Catching Kruger Feelings
Kadin Peterman spent a semester studying at Stellenbosch University in South Africa. During his time there, he got to visit Kruger National Park. Below, he talks about an incredible experience at the park, and he describes the impact that his semester abroad had on him personally.
It’s 5:30 am, ahead of my normal wake up schedule. Coffee is brewing and my nose is captivated. I slip out of bed and rummage around in the dark for my clothing. My girlfriend and I make a quick breakfast of eggs and toast; we throw them back so we can stay ahead of the sun, but its fingers of light are already creeping above the horizon. We get into our little red Hyundai and drive to the gate entrance. As we go down the road, we disturb solitary springbok that bounce away. Then we hit the jackpot an hour in, 10 feet of the road is a whole pride of lions; the alpha male sitting with his head high as he watches over the lioness laying near him and the cubs wrestling in the background. There’s no flash of a camera because we don’t want to ruin the moment. This is part of the wonder of Kruger National Park, South Africa. In total, I spent two full days driving around this park and was awestruck of what I was seeing. This experience served to be one of the most transformational for me.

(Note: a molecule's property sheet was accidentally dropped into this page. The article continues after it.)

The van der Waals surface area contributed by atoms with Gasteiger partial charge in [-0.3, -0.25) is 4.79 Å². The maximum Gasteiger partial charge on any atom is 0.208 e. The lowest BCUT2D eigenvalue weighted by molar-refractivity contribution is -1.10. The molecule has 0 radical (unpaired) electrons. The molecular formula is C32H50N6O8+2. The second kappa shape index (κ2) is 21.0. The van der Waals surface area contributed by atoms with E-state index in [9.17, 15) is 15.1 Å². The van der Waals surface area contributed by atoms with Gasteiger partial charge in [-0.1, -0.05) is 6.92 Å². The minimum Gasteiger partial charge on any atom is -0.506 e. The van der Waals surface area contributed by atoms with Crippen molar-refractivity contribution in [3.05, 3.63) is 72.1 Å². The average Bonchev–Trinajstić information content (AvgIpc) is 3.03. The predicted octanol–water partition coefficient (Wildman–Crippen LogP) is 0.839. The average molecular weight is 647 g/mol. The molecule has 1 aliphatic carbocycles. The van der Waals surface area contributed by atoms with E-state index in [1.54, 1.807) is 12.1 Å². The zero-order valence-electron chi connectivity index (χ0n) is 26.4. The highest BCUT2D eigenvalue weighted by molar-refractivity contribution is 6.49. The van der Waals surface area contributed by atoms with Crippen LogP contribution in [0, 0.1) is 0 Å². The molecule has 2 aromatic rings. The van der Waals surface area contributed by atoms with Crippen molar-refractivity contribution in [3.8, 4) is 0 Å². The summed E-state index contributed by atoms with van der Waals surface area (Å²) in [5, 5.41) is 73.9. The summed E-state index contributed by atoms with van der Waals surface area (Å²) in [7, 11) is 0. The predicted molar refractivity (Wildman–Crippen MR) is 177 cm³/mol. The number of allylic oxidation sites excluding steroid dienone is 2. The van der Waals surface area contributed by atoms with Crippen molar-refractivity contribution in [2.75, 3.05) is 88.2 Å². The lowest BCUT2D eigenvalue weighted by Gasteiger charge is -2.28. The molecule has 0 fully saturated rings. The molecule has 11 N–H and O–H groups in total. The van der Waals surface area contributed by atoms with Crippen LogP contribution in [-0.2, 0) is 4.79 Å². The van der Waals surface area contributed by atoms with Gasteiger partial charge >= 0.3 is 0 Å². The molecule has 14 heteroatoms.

I’ve always been drawn to environmentalism, and I’ve always had a desire to help conserve the natural world around us. Taking hikes, going to zoos, and hearing reports about the state of things has always bolstered this notion, but nothing compared to seeing Kruger. There was a level of rawness and severance to the natural world there that I had never experienced before. In the back of my mind, I knew that this place wasn’t a strong stone that would be able to withstand the severe weathering of time; this place was fragile and could even be ephemeral. Humanity through direct actions of land disruption and passive action of climate altercations was tearing away at the foundation that made this place special. This helped to fuel my desire to make the world a better place and do my part to balance the natural world with the needs of humanity. I am currently studying Paper Science Engineering and have refined how I wish to use this degree in my future career. I want to work on reducing the degrading nature of industrial processes. I want to alter the feed stocks facilities use away from fossil fuels and towards renewable biomass systems. I want to help reduce industrial heat consumption and find less carbon intensive ways of producing it. I don’t want to see my standard of living come at the cost of losing natural wonders. Seeing beauty in this world strengthens the imperative notion I feel to make sure we don’t blemish it, but that we keep humanity’s effects minimal, and I am eager to do my part.